Over the coming months, we’ll be sharing a special series of Milestones articles with you. These cover financial planning for different life stages. Here’s the first article, covering higher education.
If you have a child, or children, who may want to go on to study beyond school, things could get expensive. Very expensive.
University tuition fees in England are now the highest in the world with the average annual cost being £9,188. Add to that the cost of living (rent, food, bills) which is estimated at between £695 and £1,370 per month, depending on location and lifestyle, and your child is going to have to find a lot of money from somewhere.
Whilst student loans may be available (depending on circumstances) to cover a chunk of that, they will still need to cover some costs themselves. And with graduates now shouldering the burden of an average debt totalling £50k by the time they leave university, you might be keen to figure out how you can help them avoid this rather soul-destroying scenario.
The golden rule: start as soon as possible
The longer you have to save, the easier it will be to save up the sums necessary to ensure your child doesn’t end up graduating from university with monster debts.
Don’t feel like you have to do it all
Saving £50k in a lifetime is a challenge for most people. Then handing it all over to a (potentially reckless?) 18-year-old for their education can seem like a hugely daunting task.
Bearing in mind the loans available, don’t feel like you have to cover it all. Even putting away a little each month towards your child’s education can help relieve the strain, for you and for them. As with many momentous tasks, breaking it down into smaller chunks will make it feel more manageable.
Saving for your children
We’ve written before about how to save for your children.
The simplest step to take is to set up a Junior ISA (or a Child Trust Fund if your child was born between 1 September 2002 and 2 January 2011). This money is locked away until your child is 18, perfect timing for starting university.
Remember: at 18, your child is free to spend that money on whatever they want. So whilst you might be thinking education, they may have other ideas!
Your own savings
Most people have limited spare money to go around. It can be tempting to put things like your own pension contributions on hold to focus on saving for your kids. But with a bit of planning, you can do both.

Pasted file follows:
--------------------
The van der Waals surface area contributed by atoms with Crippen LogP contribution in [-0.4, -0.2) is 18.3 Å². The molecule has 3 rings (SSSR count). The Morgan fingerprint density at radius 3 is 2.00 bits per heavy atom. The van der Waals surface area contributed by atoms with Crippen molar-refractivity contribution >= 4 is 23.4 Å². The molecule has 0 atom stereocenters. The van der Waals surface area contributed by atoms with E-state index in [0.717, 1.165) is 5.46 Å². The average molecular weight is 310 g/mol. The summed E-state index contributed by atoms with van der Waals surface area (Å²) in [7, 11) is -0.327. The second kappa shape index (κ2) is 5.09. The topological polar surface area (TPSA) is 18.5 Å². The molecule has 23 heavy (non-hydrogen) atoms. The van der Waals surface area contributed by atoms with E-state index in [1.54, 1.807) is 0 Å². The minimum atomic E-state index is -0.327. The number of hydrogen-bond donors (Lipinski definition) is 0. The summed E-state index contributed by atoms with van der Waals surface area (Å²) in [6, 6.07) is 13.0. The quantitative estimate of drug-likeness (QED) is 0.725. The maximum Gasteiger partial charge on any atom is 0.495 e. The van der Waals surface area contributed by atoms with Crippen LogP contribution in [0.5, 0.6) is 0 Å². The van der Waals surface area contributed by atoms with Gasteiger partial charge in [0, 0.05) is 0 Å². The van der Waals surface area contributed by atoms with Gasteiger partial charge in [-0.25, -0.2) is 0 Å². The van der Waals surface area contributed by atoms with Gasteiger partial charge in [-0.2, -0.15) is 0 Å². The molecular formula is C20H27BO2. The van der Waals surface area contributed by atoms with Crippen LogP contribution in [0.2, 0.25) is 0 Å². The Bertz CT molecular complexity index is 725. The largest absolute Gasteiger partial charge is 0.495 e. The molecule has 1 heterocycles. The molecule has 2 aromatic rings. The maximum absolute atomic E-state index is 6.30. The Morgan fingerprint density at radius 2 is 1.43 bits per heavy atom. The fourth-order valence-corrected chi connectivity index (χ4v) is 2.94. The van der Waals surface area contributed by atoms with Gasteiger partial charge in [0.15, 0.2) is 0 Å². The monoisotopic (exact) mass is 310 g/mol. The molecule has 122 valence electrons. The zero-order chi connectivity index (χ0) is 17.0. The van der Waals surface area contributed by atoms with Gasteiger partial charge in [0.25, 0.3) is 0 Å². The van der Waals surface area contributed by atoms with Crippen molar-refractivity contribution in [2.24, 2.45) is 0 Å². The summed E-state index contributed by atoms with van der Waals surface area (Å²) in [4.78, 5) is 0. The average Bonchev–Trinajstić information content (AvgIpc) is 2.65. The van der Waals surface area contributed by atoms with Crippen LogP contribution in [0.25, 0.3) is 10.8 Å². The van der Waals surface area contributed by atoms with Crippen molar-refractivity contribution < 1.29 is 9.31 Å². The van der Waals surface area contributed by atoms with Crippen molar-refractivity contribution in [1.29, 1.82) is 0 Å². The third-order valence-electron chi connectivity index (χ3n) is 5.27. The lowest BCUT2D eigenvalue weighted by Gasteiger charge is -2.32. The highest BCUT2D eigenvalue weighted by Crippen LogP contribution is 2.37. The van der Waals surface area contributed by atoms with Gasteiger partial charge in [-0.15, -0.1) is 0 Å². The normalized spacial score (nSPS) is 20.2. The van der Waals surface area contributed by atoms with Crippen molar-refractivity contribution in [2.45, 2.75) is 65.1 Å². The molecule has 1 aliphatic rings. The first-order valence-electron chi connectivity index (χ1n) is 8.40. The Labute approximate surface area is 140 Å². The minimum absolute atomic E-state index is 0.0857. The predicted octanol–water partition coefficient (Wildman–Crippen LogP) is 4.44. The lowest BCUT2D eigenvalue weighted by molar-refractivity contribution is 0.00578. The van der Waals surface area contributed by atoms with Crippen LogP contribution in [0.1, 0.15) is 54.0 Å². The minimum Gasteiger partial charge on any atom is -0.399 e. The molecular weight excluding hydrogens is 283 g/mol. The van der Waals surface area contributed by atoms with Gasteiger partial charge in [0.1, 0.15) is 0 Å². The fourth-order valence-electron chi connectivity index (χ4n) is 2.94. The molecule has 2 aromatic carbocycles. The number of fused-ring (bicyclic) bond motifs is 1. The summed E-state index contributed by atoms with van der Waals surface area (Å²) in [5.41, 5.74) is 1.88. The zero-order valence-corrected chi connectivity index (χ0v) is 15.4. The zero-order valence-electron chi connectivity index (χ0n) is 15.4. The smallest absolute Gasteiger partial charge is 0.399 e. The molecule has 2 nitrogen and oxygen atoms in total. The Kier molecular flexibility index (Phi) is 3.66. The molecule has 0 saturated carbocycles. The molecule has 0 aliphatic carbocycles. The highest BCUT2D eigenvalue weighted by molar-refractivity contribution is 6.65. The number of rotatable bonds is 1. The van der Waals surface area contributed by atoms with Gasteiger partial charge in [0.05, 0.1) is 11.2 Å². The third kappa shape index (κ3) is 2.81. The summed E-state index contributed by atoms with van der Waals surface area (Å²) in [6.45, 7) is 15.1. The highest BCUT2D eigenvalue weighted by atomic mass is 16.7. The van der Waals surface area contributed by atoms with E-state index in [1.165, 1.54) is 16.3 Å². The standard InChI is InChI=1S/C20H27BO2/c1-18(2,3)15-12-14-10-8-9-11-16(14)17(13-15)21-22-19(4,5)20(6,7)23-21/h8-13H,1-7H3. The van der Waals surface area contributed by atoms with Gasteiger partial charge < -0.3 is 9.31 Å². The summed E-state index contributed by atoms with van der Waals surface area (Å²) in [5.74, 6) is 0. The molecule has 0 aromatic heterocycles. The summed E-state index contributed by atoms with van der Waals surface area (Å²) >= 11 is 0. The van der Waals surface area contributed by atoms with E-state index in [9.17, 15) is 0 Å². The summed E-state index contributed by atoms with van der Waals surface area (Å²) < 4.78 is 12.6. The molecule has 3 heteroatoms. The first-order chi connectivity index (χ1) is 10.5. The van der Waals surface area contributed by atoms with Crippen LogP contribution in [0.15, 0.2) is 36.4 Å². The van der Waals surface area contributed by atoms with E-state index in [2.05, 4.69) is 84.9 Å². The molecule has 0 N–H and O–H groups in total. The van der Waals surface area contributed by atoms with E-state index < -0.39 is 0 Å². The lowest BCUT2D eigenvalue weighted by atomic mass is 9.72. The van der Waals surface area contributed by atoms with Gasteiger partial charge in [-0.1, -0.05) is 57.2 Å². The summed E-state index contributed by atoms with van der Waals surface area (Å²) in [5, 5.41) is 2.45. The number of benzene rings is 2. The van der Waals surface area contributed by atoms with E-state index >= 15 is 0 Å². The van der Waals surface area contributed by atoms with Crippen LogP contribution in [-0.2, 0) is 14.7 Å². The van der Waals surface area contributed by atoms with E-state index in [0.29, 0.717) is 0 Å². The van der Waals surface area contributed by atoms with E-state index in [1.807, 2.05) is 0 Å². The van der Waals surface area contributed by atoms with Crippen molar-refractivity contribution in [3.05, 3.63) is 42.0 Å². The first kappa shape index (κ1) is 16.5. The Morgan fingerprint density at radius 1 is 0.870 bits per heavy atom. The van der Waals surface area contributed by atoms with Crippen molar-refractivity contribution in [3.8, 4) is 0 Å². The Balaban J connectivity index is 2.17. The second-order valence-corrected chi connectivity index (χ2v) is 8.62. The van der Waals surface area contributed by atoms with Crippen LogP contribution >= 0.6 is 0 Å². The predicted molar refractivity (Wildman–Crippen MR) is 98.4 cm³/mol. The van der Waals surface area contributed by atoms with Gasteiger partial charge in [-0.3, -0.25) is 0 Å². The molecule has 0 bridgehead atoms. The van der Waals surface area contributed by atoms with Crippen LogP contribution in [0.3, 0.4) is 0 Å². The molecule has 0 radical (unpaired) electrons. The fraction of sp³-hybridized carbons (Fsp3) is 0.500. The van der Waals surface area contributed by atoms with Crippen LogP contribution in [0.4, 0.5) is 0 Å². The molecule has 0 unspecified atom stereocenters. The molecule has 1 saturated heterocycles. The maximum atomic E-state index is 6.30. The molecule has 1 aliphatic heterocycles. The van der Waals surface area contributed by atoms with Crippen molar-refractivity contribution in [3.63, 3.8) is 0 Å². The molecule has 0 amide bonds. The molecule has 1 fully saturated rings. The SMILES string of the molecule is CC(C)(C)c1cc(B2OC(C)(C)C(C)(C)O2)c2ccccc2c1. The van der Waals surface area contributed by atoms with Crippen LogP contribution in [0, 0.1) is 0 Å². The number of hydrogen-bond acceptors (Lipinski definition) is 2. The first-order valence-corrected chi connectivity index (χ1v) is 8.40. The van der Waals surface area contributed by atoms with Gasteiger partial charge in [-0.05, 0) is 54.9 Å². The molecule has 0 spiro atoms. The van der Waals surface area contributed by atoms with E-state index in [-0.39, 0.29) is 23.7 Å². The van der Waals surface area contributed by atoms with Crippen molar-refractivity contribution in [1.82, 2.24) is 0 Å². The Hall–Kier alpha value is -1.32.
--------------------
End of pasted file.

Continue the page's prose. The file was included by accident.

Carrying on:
Create a budget. See if there are any areas of spending that you can trim to redirect funds into an account to save for your child’s education, whilst maintaining (or starting) your own pension contributions. Some of the money you’re saving for your children can go directly into the savings accounts you’ve set up for them. Some you can save into your own accounts.
If you have time on your side (five years or more) and a reasonable appetite for risk, you may want to consider investing into a stocks and shares ISA, rather than the cash equivalent. Markets are currently volatile, but historical evidence still suggests that, over the long-term, stocks and shares tend to outperform deposit accounts.
If you have less time to save, avoid taking risks with your money. It’s best to keep your savings in a deposit account – an ISA is a sensible choice. Once you’ve used your ISA allowance, fixed-rate bonds offer the highest rates of interest, with the best returns available, if you’re willing and able to tie up your savings for five years.
Educate your children
As with saving, the earlier you start educating your children about money, the better. Encourage them to put some of their birthday money into their savings account and teach them the value of having that pot of money accruing interest.
Becoming financially responsible is an essential step towards adulthood. But with university perhaps being first time they have been responsible for their own finances, make sure you reiterate the importance of budgeting before they’re released into the wilds of student life. Give them some tips on making ends meet on a limited budget, teach them how to make some budget-friendly meals. They will thank you for it in the long run!
Encourage them to get a part time job
It’s a great idea to do this before your child starts uni to get some funds, and life experience. But it can also be a great way to supplement their money as they study – as long as they don’t feel overburdened or take their eye off the reason they’re really at university in the first place.
Research bursaries, scholarships and grants
There are some limited options still available and they may be worth investigating. With university funding always a hot topic in parliament, who knows what the landscape will be like in a few years’ time. Careful planning will leave you, and your children, better prepared for any future scenarios.
Remember: higher education isn’t the only option
Opportunities for young people are changing all the time. It may be that, when the time comes, university isn’t the right option for your children. An apprenticeship or some other kind of on-the-job training may better suit their ambitions.
If that happens, you can reallocate the funds you’ve saved for education to another area – their first house, perhaps. Either way, it certainly won’t be a wasted effort!
For further advice on how to get the most from your money, please get in touch.